The Asus Direct CU II Radeon HD 7790 is a new mainstream graphics card based on AMD’s Bonaire GPU. Bonaire is a new chip—the other two members of the HD 7700 family, the 7750 and 7770 use a graphics core known as Cape Verde—but it’s not a new architecture. Bonaire uses the same Graphics Core Next architecture that powers the rest of the HD Radeon 7700 to 7900 cards. It’s rare for a company to re-spin a budget GPU on the same architecture and process technology. According to AMD, there was a performance gap between the 7800 and 7700 product families that HD 7790 is meant to address. At present, the HD 7770 GHz Edition family of cards starts at roughly $109, while HD 7850 cards are around $179. With a $149 base, the HD 7790 is meant to drop neatly in between these two cards.
Design and Features
The HD 7790 has 40% more stream processors (896 vs. 640) and texture units (56 vs. 40) than the HD 7770. It can handle two primitives per clock instead of the 7770′s one, which doubles the card’s potential geometry throughput. The total number of raster operator units (ROPs), however, remains steady at 16. That puts a hard limit on the card’s pixel fillrate, which remains capped 16 gigapixels (GP) per second.
The 7790′s other major improvement over the HD 7770 is its memory bandwidth. Both cards use a 128-bit memory interface, but the HD 7790 ratchets up its memory clock to a blistering 1500MHz (6GHz effective data rate). Total bandwidth is 96GBps, up from the HD 7770′s 72GBps.
The other new feature of the HD 7790 is the card’s enhanced overclocking technology (AMD PowerTune). Previous HD 7700 to HD 7900 cards have had four distinct states, each with a different clock speed, voltage, and power consumption target. The HD 7790 has eight states and switches between them more quickly. Unlike Nvidia, which recently switched to temperature-based overclocking with the GTX Titan video card, AMD’s new PowerTune tech is still based on TDP.
That’s the new GPU in general. The specific card we’ve tested is the Asus DirectCU Radeon 7790 GPU with 1GB of RAM (AMD says to expect a mixture of 1GB and 2GB cards on the market). The card ships with a default 1,075MHz clock, which is a tad higher than the 1GHz AMD specifies. Memory clock speeds are also higher, at 1600MHz (6.4GHz effective clock rate). The DirectCU II OC uses a dual-fan design with a heatsink + fan configuration that’s actually longer than the card it covers. Up to four displays are supported (HDMI, 2x DVI, and DisplayPort).
We tested the card on an Intel DZ77GA-70K motherboard with an Intel 3770K CPU and 8GB of DDR3-1600. Windows 7 64-bit w/ SP1 and all available patches was used.
Since AMD decided to launch the HD 7790 on extremely short notice, we’ve got fewer test results than we’d otherwise prefer, and they’re split between the HD 7770 and the Nvidia GTX 660. The GTX 660 isn’t Nvidia’s comparable product in this market; the cheapest card at NewEgg is $214. That’s well into HD 7850 / HD 7870 territory and $65 above the HD 7790′s $149 MSRP. Our Nvidia figures, therefore, will be presented for reference only.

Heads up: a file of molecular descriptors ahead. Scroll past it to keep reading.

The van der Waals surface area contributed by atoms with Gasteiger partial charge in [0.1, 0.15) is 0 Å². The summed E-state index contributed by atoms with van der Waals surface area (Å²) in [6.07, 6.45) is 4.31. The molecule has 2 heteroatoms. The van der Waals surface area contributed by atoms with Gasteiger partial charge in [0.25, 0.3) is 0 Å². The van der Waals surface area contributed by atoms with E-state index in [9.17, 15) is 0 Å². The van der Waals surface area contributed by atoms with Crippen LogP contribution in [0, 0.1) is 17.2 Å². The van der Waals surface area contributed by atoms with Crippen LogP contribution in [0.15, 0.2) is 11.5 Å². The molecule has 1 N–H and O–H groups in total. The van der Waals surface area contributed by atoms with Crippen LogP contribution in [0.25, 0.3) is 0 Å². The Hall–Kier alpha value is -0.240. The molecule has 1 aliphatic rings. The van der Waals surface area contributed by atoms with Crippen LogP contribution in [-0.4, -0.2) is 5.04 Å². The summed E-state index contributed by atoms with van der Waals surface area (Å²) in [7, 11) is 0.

Our first set of benchmark tests, in older titles, show that the HD 7790 is a worthy upgrade to the HD 7770. Aliens vs. Predator, DiRT 3, and Just Cause 2 were all btest at 1,680-by-1,050 resolution with all details set to maximum. The first two titles include their own benchmark utilities; our Just Cause 2 test used the “Concrete Jungle” benchmark map. The HD 7790 is 26% faster in Alien vs. Predator (32.8 fps vs. 26.1 fps) and 40% faster in DiRT 3. (64.7 fps vs 42.6 fps). In Just Cause 2, the Asus Direct CU II 7790 hit 43.23 FPS compared to 29.9 FPS for the standard HD 7770—a gain of over 40%.
The gap between the Nvidia GTX 660 and HD 7790 at 1,920-by-1,080 and in newer titles is still significant. In Civilization V’s Late Game View benchmark, the GTX 660 hit 70fps vs. 58.6fps. Other titles, like Batman: Arkham City, Shogun 2, and Metro 2033 favored the GTX 660 by 50-70%. Then again, the cheapest GTX 660 is 1.43 times as expensive as the HD 7790.
Performance-wise, the HD 7790 is a clear improvement over the AMD HD 7770. Its overall value proposition, however, is less clear. AMD has set a baseline price of $149 for 1GB configurations—but HD 7850 2GB cards are available on NewEgg starting at $182. In this case, the extra $32 buys twice the RAM, 50% more memory bandwidth, and a higher pixel fill rate.
AMD intends to sweeten the deal by offering a free copy of Bioshock Infinite to new buyers as part of the Never Settle bundle, and that’s a fairly enticing carrot. Asus’s Direct CU dual-fan design keeps the HD 7790 running quietly, and there’s some nice headroom in the GPU—we were able to increase the GPU clock to 1200MHz without touching the card’s voltage and a modest voltage tap let the GPU hit 1275MHz while keeping temperatures below 65C.
The one fly in the ointment is how prices will settle out. If you’ve been eyeing an AMD HD 7770 at $100, but can afford to stretch a bit, the Asus Direct CU II Radeon HD 7790 is a nice deal at $150. If, on the other hand, you’ve been eyeing the $150 price point, the $185 AMD HD 7850 is still a better bet—$35 buys a hefty chunk of additional GPU power and the 2GB frame buffer is a nice bit of insulation against next-generation games with hungry VRAM requirements.
Copyright © 2012 Ziff Davis, Inc